Part 1 - Planting The Trees
We’re fortunate enough to live next to Broombriggs Farm, a country park which is part of the National Forest. We walk Olive here every day, and from my desk in our garden studio, I watch the seasons change over these fields so it holds a special place in our hearts. So much so, we had some of our wedding portraits taken here (image above).
I was really excited to learn that a portion of the site was going to become a community orchard for our village, and volunteers were being sought to help bring it to life. The timing couldn’t have been better, I’d just watched an episode of River Cottage to the Core, where Hugh F-W was championing British fruit, encouraging growers and sharing recipes. I’ve always yearned to be involved in the kind of community-fueled grow-and-celebrate that is the hallmark of the River Cottage concept, and with the prospect of this new communal orchard project right on our doorstep, I didn’t hesitate to get involved.
After an initial planning meeting last week with the other volunteers, we met on a damp, overcast Saturday morning at the soggy field where I’ve walked Olive so many times. It had been prepared for planting by the council and some volunteers earlier in the week, marking out the various zones where the different species would be planted, and mowing the pathways between. We were to plant 60 trees in total, which, along with the picnic benches (to be added to the central glade later) were all funded by the National Forest.
Chris from Leicestershire County Council talked through the zones where the apple, pear, plum, cherry and damson trees would be located, and showed us an example planting which demonstrated the correct depth and location of supporting stake. I’ve never planted a tree in my life, neither had about half of the other volunteers, but we had some very experienced horticulturalists in the group too which was great as they were happy to share their knowledge without intimidating the lesser-able of us!
Our first job was to take the trees to their allocated spot on the map where the council’s digger had loosened the earth, then we got digging...
Once the tree was in place, a stake had to be hammered into the ground at an angle close to the stem to protect the saplings. They were then secured to the stake with a rubber tie.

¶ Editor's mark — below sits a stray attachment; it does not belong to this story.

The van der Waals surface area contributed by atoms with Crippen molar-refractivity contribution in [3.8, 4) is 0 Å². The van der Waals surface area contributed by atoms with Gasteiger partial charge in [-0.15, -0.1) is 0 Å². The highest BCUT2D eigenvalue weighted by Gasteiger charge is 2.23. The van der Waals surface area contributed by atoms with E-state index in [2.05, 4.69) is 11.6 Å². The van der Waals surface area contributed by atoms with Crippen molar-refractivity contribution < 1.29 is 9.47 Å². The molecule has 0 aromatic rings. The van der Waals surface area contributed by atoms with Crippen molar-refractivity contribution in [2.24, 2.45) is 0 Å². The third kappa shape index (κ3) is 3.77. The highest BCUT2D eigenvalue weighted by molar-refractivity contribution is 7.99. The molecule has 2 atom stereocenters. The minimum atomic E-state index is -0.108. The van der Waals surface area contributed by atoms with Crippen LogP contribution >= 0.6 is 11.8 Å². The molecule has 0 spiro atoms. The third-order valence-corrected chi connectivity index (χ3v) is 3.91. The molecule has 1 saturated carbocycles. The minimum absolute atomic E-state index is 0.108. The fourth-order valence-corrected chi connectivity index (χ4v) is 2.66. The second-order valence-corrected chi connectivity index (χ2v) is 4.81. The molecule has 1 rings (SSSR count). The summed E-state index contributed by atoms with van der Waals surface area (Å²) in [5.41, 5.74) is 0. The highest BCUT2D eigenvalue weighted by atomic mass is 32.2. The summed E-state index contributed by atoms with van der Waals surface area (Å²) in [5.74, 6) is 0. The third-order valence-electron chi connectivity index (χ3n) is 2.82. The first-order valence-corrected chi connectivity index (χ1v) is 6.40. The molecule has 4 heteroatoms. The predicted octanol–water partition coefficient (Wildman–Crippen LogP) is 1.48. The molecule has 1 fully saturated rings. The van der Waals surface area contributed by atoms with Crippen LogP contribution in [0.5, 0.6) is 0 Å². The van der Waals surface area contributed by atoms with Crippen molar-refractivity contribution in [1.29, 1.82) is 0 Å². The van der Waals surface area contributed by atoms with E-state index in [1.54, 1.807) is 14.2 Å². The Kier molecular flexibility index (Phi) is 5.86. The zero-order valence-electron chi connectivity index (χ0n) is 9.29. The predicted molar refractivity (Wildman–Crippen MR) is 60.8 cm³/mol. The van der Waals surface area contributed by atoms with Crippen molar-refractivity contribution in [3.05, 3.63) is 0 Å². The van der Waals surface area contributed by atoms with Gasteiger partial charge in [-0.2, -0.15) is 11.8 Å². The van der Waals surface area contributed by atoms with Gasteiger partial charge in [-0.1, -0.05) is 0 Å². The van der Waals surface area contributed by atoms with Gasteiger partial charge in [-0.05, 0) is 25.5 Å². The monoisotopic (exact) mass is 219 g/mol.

All of the volunteers got stuck in and even though some hadn’t met before, were soon working togther to get the job done. One of the main aims of the project is to bring people together in a shared pursuit and this has been achieved already on day one.
It was so inspiring to see the difference we could make in just one day to a fairly big site that hadn’t been achieving its full potential. Apparently, the field had been used as allotments by the villagers many years ago, so it’s really satisfying to bring it back into shared use once more.
I can’t wait to look back on these images in the months and years to come and remember that rainy Saturday in January when it all began. This muddy, unassuming patch of countryside will not only become a beautiful place to wander and relax, but we will also benefit from the fruit it will provide. There are several ideas to expand the project to include a forraging trail of berries and nuts and a carpet of wildflowers beneath the trees.
The idea is that once the trees have matured and are bearing fruit, not only will the orchard be accessible for everyone to enjoy, but also gatherings and community events can take place here, celebrating annual festivals such as Apple Day.
I’m so proud to be a part of the community orchard and I hope it inspires others to get involved in similar projects elsewhere. Over the coming months I’ll update with progress reports on the orchard, and plans for upcoming events and developments. In the meantime I'd love to hear about similar projects elsewhere, in particular ones which are now well established!